There are two things that XACML profiles specify: which AttributeId should be used for certain pieces of information, and a specific structure the policy should take.
XACML is powerful, mainly due to it's flexibility, but this flexibility comes at cost when you want to exchange policies between organizations. For example, one organization might use the identifier "login-id" to specify a user's account name whereas another might use "username". Profiles can define well-known identifiers for this attribute.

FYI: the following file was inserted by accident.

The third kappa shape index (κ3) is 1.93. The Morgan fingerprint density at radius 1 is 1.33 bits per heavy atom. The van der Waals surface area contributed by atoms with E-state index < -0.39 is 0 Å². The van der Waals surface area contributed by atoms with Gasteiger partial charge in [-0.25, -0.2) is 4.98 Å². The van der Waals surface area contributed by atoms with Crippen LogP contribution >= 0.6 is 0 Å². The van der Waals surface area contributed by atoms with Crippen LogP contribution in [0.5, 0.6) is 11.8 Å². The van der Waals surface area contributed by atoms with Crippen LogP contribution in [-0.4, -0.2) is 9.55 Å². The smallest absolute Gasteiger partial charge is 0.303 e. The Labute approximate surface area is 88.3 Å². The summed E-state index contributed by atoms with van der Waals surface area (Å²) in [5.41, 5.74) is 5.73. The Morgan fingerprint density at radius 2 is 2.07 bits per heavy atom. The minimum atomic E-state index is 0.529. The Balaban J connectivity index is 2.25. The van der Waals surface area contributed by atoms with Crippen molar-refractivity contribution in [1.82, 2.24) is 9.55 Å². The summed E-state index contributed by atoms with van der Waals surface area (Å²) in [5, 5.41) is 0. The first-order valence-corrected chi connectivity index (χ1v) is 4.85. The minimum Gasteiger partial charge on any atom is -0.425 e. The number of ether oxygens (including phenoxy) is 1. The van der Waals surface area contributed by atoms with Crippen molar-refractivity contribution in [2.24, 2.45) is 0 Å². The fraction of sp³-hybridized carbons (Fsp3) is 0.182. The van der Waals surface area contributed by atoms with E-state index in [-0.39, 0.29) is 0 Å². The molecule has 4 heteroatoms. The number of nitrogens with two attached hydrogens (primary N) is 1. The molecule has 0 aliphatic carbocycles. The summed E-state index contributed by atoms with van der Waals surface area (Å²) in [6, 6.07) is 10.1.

Specifying the structure can be useful when higher-level management interfaces are built on top of some policy. It's often necessary to extract information from the policy and present it to the user, and limiting the structure in a profile can be a way to document what is expected.
Profiles can also be used as a "here's a way to do this use case in XACML" type of document, which saves customers and vendors re-implementing the wheel.